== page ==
Sri Lanka’s parliament began debating on Tuesday a social media regulation bill dubbed “draconian” by the opposition, which could make companies criminally liable for posts authorities deem harmful.
President Ranil Wickremesinghe’s party enjoys a comfortable parliamentary majority and the Online Safety Bill — which would make illegal anonymous or parody social media accounts — could be passed as early as this week.
Sri Lanka’s main opposition as well as a coalition of international internet and technology companies have opposed the bill as a blow to free speech.
Social media was a key tool used by protesters during the 2022 economic crisis, which forced then-president Gotabaya Rajapaksa to step down.
The bill makes platforms such as Facebook, Google and X, formerly known as Twitter, liable for any content that Colombo considers offensive or undermines its national security. Offenders could be jailed for up to 10 years.
The Asia Internet Coalition which includes Apple, Google, Yahoo, Meta and X, said earlier this month they had suggested extensive amendments to the bill.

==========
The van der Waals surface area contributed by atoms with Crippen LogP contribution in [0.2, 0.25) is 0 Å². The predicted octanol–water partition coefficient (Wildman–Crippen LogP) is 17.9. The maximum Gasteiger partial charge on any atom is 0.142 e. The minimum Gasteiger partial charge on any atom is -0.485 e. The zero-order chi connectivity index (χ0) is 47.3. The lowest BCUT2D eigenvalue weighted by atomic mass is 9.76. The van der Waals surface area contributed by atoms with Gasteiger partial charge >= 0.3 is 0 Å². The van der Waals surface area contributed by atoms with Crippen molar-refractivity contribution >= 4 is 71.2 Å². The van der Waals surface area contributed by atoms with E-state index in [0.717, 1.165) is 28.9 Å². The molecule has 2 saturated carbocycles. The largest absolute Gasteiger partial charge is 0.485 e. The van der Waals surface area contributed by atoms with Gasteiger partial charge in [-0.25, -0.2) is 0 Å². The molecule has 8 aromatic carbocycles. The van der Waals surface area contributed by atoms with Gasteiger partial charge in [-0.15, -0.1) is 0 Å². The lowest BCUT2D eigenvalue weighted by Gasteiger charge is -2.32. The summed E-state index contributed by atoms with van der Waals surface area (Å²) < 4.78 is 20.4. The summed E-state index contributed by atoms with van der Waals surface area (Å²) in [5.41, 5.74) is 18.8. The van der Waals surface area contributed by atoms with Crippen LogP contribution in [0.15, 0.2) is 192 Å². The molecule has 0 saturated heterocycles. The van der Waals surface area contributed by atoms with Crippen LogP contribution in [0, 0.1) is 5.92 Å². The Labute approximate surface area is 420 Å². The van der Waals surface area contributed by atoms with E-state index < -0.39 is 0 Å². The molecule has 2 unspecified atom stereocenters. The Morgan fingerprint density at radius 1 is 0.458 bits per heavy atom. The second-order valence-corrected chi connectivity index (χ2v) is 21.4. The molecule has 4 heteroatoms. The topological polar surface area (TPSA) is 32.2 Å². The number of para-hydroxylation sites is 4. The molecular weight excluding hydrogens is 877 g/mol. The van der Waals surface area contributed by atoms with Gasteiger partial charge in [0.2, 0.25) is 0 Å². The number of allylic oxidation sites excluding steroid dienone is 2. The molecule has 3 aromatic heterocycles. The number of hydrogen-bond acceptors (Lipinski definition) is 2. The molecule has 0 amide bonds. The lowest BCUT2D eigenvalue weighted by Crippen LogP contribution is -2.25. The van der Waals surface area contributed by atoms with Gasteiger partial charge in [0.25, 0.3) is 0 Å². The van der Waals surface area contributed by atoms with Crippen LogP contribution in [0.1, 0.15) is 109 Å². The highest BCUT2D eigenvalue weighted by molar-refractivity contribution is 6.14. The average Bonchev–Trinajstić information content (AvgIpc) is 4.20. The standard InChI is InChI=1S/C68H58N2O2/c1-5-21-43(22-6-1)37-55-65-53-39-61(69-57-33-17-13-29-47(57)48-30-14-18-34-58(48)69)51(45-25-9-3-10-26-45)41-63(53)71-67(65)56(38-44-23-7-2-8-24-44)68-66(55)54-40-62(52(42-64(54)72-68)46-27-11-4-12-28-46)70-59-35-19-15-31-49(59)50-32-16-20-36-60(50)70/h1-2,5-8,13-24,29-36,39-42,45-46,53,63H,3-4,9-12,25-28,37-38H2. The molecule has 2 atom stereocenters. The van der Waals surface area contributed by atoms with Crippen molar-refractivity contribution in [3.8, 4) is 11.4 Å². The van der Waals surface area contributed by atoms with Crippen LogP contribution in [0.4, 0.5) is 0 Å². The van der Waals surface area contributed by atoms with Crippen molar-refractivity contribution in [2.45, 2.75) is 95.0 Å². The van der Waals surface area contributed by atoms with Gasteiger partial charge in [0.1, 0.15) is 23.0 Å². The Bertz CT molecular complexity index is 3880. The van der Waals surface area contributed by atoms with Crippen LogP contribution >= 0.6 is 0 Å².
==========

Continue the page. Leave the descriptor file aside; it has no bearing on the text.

“Without extensive revisions, the proposed legislation will be unworkable,” the coalition said in a letter.
“The economic implications of the proposed Online Safety Bill cannot be overstated”, it added.
Opposition legislator M. A. Sumanthiran told parliament it was “an oppressive and a draconian piece of legislation”.
But Public Security Minister Tiran Alles said the bill would protect against financial fraud.
“Several in this parliament have been victims of online attacks… children and women have been targeted and we need to protect them,” Alles told parliament.
Livestock Development minister D. B. Herath said it would tackle hate speech, saying that “the burning of houses of government MPs in 2022 was organised on social media”.
Under the bill, anonymous or parody social media accounts accessible in Sri Lanka would be banned, while anyone posting from abroad would also be liable for prosecution.
Companies would have to identify those running sites which publish material considered offensive by a panel appointed by parliament. Exactly how it would be implemented is unclear.